Click here to download a PDF copy of the U.S. Investment Case for the Global Fund.

 

The Global Fund to Fight
AIDS, Tuberculosis and Malaria:

A Smart, Lifesaving
U.S. Investment

The Global Fund to Fight AIDS, Tuberculosis and Malaria is the world’s largest global
health funder, investing nearly $4 billion a year in programs run by local experts and
governments to accelerate the end of the world’s deadliest infectious diseases.

Half
as many AIDS-related deaths since the peak in 2005
37 Percent
decline in TB deaths from 2000 to 2016
60 Percent
decline in malaria death rates since 2000

 

 27 million lives saved since 2002.1


Benefits to the U.S.

U.S. investments in the Global Fund and global health are only a fraction of the total federal budget (0.25 percent), and they provide significant health security and economic benefits.

Prevents Emerging Pandemics from Reaching U.S. Shores
Grows Export
Markets
In order to fight AIDS, TB and malaria effectively, the Global Fund invests in strengthening local health infrastructure, which also helps countries contain other diseases such as Ebola. 11 of the top 15 U.S. export markets were once U.S. foreign aid recipients2, and 5 of the 10 fastest growing economies are located in Africa3. Malaria-free countries have five times greater economic growth than countries with malaria.4

Leveraging Other Donors

By law, the U.S. can only cover up to 33% of the Global Fund’s total budget, requiring other donors to step up. During the last pledging cycle in 2016, other donors significantly increased their contributions.5

Canada

24%

European Commission
28%
Germany

33%

United Kingdom
38%
Italy

40%

Japan

46%


Catalyzing Domestic Investments

U.S. investments also encourage the countries fighting the diseases to increase their own investments in health.

Global Fund co-financing requirements have catalyzed domestic investments, with grant recipients committing 41% more of their own funding to fight AIDS, TB and malaria for 2018–2020 compared to 2015–2017.6 The Global Fund projects that domestic funding for programs to fight HIV, TB and malaria in 2021–2023 will grow to $46 billion, an increase of 48 percent over the current cycle.7 South Africa, home to the largest number of people living with HIV around the world, now pays for a majority of its HIV detection and treatment costs.8

 

New Challenges

Disease Comebacks

For the first time in 10 years, malaria cases are on the rise9 and mosquitoes are developing resistance to the most common insecticides. We can expect disease resurgence in places where funding is prematurely cut.

Antibiotic Resistance

2.6 million people are projected to die from drug-resistant TB per year by 2050 costing the global economy an estimated $16.7 trillion.10

Young Women at Risk

Nearly 1,000 adolescent girls and young women are infected with HIV every day.11 Young women aged 15-24 are up to eight times more likely to be HIV positive than young men in some African countries.12

Growing Youth Populations

Over 40% of Africa’s population is under the age of 15.13 The same levels of investment will not be enough to reach a larger population with HIV prevention.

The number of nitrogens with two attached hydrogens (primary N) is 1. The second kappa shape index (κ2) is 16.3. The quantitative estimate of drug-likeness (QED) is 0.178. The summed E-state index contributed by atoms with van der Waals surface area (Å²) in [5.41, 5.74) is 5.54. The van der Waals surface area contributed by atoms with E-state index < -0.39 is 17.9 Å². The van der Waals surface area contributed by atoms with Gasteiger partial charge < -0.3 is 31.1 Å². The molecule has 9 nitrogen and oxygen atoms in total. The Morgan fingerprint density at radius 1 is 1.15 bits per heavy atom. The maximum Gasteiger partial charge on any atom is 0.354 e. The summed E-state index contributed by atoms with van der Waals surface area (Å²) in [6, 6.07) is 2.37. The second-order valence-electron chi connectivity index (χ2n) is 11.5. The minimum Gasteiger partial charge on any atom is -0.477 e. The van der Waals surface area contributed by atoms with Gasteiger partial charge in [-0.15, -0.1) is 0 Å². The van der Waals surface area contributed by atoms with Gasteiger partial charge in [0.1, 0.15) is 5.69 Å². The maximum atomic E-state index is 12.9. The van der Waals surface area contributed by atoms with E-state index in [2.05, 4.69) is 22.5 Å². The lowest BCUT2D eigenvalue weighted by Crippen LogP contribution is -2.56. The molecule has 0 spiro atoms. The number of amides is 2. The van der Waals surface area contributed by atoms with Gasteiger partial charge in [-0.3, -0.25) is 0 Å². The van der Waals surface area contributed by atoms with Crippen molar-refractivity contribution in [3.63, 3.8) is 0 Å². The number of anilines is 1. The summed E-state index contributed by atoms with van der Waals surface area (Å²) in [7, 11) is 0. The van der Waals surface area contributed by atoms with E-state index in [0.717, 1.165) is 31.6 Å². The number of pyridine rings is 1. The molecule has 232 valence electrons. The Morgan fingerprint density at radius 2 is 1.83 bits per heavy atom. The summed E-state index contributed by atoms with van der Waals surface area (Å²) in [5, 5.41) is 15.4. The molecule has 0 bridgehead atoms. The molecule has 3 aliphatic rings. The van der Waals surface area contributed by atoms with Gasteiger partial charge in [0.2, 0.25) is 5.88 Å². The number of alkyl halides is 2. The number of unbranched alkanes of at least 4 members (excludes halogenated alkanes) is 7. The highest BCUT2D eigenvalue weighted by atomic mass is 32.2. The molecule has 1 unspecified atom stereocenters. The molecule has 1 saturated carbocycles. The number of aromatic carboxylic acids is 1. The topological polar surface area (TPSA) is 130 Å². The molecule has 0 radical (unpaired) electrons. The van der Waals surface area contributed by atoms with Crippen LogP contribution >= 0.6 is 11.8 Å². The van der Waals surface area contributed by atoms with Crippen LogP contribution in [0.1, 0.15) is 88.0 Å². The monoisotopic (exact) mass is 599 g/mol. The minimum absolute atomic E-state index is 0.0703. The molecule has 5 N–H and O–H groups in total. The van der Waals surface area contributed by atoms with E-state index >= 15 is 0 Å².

Stepping up the Fight for the Global Fund’s Sixth Replenishment

The Global Fund projects that at least $14 billion is needed in the 2019 replenishment to get back on track to end the three epidemics.

To continue its leadership in providing a third of the Global Fund’s financing and encourage other donors to increase their investment, Friends asks for a U.S. contribution of $1.56 billion in fiscal years 2020-2022. A $1.56 billion annual appropriation would be consistent with $4.68 billion over the three year replenishment cycle, a modest 8.8 percent increase from the last U.S. pledge in 2016.

 

Without more funding, preventable diseases will claim more lives.14


Combined with an expected 48% increase in domestic resources,
$14 billion for the Global Fund will:15
Reduce the projected AIDS, TB and malaria deaths by nearly 50%. Save an additional 16 million lives. Avert 234 million infections or disease cases. Spur $19 in economic returns and health gains for every $1 invested.

 

U.S. support for the Global Fund is part of overall U.S. international assistance appropriations. To adequately fund the Global Fund, we need an increase in the broader international development budget—a critical investment in U.S. humanitarian, economic and security goals with a history of strong bipartisan support.


Sources
1 The Global Fund to Fight AIDS, Tuberculosis and Malaria. 2018. “2018 Results Report.”
2 InterAction. 2011. “Investing in Foreign Assistance Report.”
3 U.S. Global Leadership Coalition. 2016. “Here’s Why Foreign Assistance is Important.”
4 Roll Back Malaria. 2015. “Action and Investment to defeat Malaria 2016-2030.”
5 The Global Fund to Fight AIDS, Tuberculosis and Malaria.
6 The Global Fund to Fight AIDS, Tuberculosis and Malaria. 2019. “Investment Case Summary: Sixth Replenishment 2019.”
7 The Global Fund to Fight AIDS, Tuberculosis and Malaria. 2019. “Investment Case Summary: Sixth Replenishment 2019.”
8 The Global Fund to Fight AIDS, Tuberculosis and Malaria.
9 World Health Organization. 2018. “World Malaria Report 2018.”
10 The Global Fund to Fight AIDS, Tuberculosis and Malaria. 2018. “2018 Results Report.”
11 The Global Fund to Fight AIDS, Tuberculosis and Malaria. 2019. “Investment Case Summary: Sixth Replenishment 2019.”
12 The Global Fund to Fight AIDS, Tuberculosis and Malaria. 2018. “2018 Results Report.”
13 United Nations. 2017. “World Population Prospects.”
14 The Global Fund to Fight AIDS, Tuberculosis and Malaria. 2019. “Investment Case Summary: Sixth Replenishment 2019.”
15 The Global Fund to Fight AIDS, Tuberculosis and Malaria. 2019. “Investment Case Summary: Sixth Replenishment 2019.”

 

Click here to download a PDF copy of the U.S. Investment Case for the Global Fund.